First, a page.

He said to them,
“Have you never read what David did
when he was in need and he and his companions were hungry?
How he went into the house of God when Abiathar was high priest
and ate the bread of offering that only the priests could lawfully eat,
and shared it with his companions?”
Then he said to them,
“The sabbath was made for man, not man for the sabbath.
That is why the Son of Man is lord even of the sabbath.”

NAB

jan 19

I have to come clean with you all.  This has been a tough few months for me. I am pretty good at just rolling with life, the ups and the downs, but I knew I was in trouble when I just couldn’t get these devotionals written for you.

I love Blessed is She. It is something that I believe really comes from the Lord. It is His project and He is granting me the privilege and the grace to work with Him to bring His word to the eyes and hearts of women around the word. But for the first time in a long time (like maybe ever?), I found myself reading His word and just being unable to delve into it.

So I let the Scripture sit and I just ignored it. Like for weeks. Not the best way to deal with responsibilities and commitments, I know. And I prayed. A little. Not as much as I should have. Mostly I just felt guilty about not writing. Then just as the deadline hit I finally buckled down and prayed harder. I locked myself in my room with my computer and headphones. I quieted my heart. And cleared away my own stress and grief and shed some tears. Lots of tears actually. And then I listened to Him.

The First Reading opens with “How long will you grieve for Saul, whom I have rejected as king of Israel? Fill your horn with oil, and be on your way…”.

I like to think that I am a faithful servant of our Lord, but so often I struggle to command my will to the will of our Lord. I want something different. I want my kids to behave all the time. I want my body to be healthy and pain-free all the time. I want my husband to read my mind. I want more than 24 hours in the day. I want my mom to call me more often. Gosh, I want an awful lot. And when I start putting it in writing it looks pretty ridiculous.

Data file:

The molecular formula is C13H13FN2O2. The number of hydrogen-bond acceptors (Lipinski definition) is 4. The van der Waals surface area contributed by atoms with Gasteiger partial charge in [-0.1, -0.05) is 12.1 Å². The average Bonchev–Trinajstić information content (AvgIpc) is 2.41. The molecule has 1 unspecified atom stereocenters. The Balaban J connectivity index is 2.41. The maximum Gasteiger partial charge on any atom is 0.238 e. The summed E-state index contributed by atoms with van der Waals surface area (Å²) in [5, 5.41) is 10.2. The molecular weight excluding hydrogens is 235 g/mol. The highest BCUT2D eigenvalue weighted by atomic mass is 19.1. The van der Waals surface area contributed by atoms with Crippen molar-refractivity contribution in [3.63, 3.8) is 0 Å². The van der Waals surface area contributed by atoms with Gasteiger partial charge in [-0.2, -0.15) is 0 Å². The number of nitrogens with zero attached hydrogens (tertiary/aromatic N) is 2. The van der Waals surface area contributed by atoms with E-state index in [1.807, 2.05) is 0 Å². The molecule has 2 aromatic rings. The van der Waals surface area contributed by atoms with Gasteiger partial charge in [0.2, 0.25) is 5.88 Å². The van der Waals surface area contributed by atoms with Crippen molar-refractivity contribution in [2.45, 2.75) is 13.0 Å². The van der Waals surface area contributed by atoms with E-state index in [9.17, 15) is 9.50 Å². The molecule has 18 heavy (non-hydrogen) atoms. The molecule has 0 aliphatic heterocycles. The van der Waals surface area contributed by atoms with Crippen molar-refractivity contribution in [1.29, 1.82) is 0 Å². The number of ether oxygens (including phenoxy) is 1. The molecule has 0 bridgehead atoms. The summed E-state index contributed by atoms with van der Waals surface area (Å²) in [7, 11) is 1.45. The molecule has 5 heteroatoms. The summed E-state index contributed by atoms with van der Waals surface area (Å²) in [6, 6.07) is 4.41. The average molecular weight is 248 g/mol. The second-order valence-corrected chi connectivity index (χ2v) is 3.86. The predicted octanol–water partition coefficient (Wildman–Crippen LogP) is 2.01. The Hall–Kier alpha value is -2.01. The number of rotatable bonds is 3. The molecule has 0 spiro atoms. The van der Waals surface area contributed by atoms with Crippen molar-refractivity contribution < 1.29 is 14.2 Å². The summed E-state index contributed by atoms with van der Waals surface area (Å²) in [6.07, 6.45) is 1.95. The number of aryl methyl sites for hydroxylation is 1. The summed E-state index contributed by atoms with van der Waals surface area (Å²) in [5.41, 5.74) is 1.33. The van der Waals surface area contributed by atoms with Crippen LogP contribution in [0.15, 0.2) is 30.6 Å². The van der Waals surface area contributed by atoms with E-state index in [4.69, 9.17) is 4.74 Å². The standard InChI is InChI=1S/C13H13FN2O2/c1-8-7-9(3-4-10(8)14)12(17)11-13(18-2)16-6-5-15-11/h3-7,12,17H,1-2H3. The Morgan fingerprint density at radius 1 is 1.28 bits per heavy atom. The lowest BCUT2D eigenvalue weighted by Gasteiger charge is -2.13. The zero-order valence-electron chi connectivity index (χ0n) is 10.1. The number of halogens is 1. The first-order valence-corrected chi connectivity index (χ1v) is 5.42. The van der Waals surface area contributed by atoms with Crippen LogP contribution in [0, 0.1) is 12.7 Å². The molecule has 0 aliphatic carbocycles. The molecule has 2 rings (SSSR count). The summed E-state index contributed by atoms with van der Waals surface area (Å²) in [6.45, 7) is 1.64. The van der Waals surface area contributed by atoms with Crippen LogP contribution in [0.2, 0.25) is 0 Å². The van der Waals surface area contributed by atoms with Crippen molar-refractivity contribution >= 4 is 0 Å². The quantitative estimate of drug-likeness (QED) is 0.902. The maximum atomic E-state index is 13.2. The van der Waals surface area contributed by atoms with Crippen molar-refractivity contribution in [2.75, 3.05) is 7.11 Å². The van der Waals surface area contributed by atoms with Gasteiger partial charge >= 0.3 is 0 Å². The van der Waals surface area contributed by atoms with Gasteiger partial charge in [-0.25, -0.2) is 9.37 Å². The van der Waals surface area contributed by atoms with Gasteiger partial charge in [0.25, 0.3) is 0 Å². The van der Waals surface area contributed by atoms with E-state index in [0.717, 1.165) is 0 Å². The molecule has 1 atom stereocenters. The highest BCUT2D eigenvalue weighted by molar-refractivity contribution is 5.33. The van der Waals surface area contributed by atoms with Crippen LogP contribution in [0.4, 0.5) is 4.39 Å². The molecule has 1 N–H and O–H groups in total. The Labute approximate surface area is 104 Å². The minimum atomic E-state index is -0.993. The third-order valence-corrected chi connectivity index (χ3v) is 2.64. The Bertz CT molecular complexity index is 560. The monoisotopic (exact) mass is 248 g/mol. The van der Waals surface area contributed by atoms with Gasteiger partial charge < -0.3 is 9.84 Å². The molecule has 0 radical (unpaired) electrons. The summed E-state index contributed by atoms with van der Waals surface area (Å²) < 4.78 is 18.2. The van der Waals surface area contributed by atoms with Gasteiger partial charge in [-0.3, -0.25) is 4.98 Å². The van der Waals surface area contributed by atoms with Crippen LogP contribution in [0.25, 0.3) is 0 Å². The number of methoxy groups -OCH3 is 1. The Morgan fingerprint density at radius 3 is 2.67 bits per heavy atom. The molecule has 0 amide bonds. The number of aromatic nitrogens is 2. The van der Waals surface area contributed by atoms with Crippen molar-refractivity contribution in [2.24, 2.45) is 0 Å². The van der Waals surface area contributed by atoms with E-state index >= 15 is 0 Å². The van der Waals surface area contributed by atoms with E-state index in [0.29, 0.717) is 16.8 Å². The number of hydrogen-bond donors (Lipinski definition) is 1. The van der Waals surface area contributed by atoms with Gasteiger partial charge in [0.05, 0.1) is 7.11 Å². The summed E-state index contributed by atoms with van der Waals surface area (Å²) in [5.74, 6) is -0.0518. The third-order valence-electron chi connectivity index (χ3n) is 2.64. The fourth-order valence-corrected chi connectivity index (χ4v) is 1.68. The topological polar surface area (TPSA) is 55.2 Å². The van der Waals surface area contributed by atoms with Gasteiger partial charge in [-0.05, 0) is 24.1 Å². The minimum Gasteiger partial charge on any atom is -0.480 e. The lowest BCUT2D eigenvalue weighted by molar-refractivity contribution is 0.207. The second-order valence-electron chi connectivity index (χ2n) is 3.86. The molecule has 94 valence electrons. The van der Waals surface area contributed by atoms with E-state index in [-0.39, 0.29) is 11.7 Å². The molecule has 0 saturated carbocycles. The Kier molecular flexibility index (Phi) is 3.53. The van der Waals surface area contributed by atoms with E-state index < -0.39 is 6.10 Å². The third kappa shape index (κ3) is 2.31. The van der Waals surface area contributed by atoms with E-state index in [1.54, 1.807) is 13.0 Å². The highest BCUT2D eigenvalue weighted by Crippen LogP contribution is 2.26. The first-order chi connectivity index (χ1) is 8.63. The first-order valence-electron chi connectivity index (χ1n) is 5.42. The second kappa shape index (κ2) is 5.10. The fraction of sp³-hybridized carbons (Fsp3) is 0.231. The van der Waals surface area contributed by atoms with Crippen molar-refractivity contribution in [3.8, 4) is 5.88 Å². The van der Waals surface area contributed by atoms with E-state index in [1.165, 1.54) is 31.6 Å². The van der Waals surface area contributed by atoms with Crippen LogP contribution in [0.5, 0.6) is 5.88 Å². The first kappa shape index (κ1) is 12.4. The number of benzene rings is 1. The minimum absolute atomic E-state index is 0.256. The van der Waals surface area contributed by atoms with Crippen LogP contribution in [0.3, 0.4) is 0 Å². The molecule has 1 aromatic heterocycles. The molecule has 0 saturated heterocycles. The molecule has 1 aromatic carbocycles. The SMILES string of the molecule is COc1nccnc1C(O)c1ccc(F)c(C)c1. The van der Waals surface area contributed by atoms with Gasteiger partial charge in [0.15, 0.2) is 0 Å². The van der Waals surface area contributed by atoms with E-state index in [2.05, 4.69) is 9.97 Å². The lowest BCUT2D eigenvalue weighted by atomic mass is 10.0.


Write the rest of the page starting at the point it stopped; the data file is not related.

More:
How long do we grieve for the things that don’t go our way? How much time and energy do we spend wishing, praying, and hoping for something that isn’t according to the Lord’s will?

What does the Lord want from me? That is what I should be asking each day when I wake up. How does the Lord want me to respond to the realities of the life I have been given? Do I work with His grace or do I fight for the selfish and prideful desires in my heart? With this New Year maybe we can all resolve today, right now, to be little more like Samuel—to let go of our grief, to let go of our skepticism, to listen to the Lord, and join Him in His banquet.

What can you let go of today so as to open your heart to the Lord?

photo by Little Flower Studios

MaryRuth Hackett is a full-time wife and mother doing her best to teach her four children to love God and country. You can find out more about her here